Posts Tagged ‘Joseph Gilman’

Joe Gilman Part II

December 2, 2009

How long Joe Gilman stayed in Minneapolis isn’t known nor is exactly what he did during this time period. Perhaps his Carlisle student file would shed a bit of light on it. We know that he eventually showed up at Carlisle because his name began to appear in the school’s newspaper. His first mention was for playing tackle in the first game of the 1913 football season against Albright College. He didn’t get further mention during the football season, probably because a more experienced player returned from summer break. Even though several star players left the team after each of the 1911 and 1912 seasons, the Indians sustained only one loss in each season from 1911-13. Joe Gilman was contending against some strong players.

 In December, he was listed as being in the receiving line with Mary Bailey at a reception held by the Susan Longstreth Society. Joe had either been at school for several years without receiving prior mention or had some education, particularly with English, prior to coming to Carlisle. Because he doesn’t seem to be listed on the 1910 Federal Census as being enrolled at Carlisle at that time, Joe probably hadn’t arrived many years before 1913.

 The Carlisle Arrow listed him as placing third in both 220-yard and 440-yard dashes in the handicap track meet held among students as part of 1914 Commencement activities during which Joe Gilman received an industrial certificate in blacksmithing. This implies that he was at Carlisle for at least two years prior to this. So, he likely came to Carlisle in 1911. However, he wasn’t finished yet.

Joe returned for the 1914-15 school year and was promoted to the Freshman class. He also played football but, again, wasn’t a starter. He did get into the Penn game and probably more but the line-ups weren’t generally included in the school paper’s coverage of that year’s games.

Joe Gilman was to be the starting center for the Freshman basketball team that winter but an opportunity in Detroit was of higher priority.

End of Part II

End of Carlisle-Detroit Connection

October 21, 2008

Last Friday night I had the pleasure of meeting Marcia and Sheldon Cohen, the wife and son of the late Gus Cohen, at Lone Star Dietz’s induction ceremony, but more on that in a later blog. Mrs. Cohen related that her mother left the Triangle Shirtwaist factory two weeks before the infamous fire in 1911. At the time she was making $2.50 a week. She made that much because she had the skill necessary to sew lace collars onto shirts. This puts Henry Ford’s pay increase into better perspective for me. $2.50 per week increased to $5.00 per day and the workday was shortened from 9 hours to 8. That was a ten-fold increase. However, autoworkers were already making more than many other workers. But still, this raise more than doubled their income if they met Ford’s criteria. No wonder the other industrialists were flummoxed.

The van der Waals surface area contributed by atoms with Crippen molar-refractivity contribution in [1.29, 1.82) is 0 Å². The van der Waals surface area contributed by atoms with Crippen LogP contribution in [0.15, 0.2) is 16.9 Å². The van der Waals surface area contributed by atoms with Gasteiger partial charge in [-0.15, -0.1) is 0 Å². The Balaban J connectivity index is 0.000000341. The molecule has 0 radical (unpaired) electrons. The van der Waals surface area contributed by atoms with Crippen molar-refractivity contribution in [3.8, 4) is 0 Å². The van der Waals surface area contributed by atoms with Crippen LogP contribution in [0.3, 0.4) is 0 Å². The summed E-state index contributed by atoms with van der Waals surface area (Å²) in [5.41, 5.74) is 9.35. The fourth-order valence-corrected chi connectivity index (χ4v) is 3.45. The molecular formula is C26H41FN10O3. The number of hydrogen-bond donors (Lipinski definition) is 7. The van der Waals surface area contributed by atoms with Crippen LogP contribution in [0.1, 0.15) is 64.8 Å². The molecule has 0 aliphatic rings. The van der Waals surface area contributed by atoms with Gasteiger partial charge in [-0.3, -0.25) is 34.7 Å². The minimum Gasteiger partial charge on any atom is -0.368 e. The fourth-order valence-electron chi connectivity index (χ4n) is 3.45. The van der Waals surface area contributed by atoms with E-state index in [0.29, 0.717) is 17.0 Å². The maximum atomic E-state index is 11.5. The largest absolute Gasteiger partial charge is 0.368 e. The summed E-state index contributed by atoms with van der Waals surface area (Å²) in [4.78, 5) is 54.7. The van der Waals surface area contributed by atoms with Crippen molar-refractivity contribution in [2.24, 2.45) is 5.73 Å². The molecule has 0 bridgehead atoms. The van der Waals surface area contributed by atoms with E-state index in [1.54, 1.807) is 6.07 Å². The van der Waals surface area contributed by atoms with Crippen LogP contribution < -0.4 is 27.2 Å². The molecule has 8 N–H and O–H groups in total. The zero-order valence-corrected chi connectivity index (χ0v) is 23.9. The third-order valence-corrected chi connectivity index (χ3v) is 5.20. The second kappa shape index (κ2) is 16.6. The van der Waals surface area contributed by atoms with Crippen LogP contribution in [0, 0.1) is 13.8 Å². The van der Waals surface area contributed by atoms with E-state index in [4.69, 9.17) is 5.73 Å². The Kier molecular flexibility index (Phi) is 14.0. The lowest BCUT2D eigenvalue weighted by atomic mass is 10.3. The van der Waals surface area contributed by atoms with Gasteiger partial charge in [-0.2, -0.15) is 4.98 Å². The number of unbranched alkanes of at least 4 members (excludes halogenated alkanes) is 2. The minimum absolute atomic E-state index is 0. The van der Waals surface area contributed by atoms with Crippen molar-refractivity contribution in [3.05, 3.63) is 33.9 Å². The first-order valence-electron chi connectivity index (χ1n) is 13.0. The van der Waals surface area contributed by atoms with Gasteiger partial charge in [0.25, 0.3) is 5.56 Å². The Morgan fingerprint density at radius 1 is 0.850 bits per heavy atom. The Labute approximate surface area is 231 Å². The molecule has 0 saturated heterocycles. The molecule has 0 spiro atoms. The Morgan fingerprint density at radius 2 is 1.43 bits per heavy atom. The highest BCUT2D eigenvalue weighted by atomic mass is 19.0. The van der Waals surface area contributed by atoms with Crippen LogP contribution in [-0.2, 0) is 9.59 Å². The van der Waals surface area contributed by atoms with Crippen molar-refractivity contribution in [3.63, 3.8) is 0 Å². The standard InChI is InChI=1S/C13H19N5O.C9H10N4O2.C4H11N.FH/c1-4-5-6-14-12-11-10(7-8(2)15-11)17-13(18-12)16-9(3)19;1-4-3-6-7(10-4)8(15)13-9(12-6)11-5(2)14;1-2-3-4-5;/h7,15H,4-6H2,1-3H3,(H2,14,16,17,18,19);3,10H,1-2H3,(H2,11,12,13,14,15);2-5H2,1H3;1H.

Not every Ford worker qualified, starting with women. Ford believed that women rightfully should be married and taking care of their families, so he didn’t increase their wages. Worker’s under 22 were not qualified unless they had dependents. To further determine who was worthy, the company’s Sociological Department was expanded. The staff of 150 visited employees’ homes and asked them about everything from marital status to savings, health, hobbies, and child care. Excessive drinking, gambling, buying on credit, a dirty home, and an unwholesome diet were all grounds for probation; if a worker hadn’t cleaned up his act in six months, not only did he not get the $5 a day wage, he was fired.

The Carlisle students at Ford worked hard to qualify. In December 1915, 25 Carlisle boys were working at Ford. Three of the first to go to Detroit (Joseph Gilman, Everett Ranco, and Norman Thompson) had already qualified for the $5 a day wage and six others (Clement Hill, William Hall, Leslie James, Francis Kettle, Fred Skenandore and Benjamin Skenandore) expected to attain that status soon. Joseph Gilman, Chippewa, expected to be transferred to Ford’s Minneapolis plant soon. That move would return him to his home state.

In May 1916, The Arrow reported that, in 1916 alone, the school had received checks from Ford to be deposited in 25 students’ accounts $1,988.60, an amount that equals 25% of their earnings during this period, $7,954.40. Most were able to live on the 75% of their pay that they received directly but some withdrew money from their school accounts for living expenses.

While living and working in Detroit the boys formed their own football team, the Detroit Carlisles, and competed with the independent or semi-pro teams along the Great Lakes. By June 1918, a total of 68 Carlisle boys had worked at the Ford plant of which more than completed the student course. Twenty-five had enlisted in the armed forces by this time. The Ford-Carlisle was impacted first by the declaration of War in 1917 and finally by the closing of Carlisle Indian School in 1918.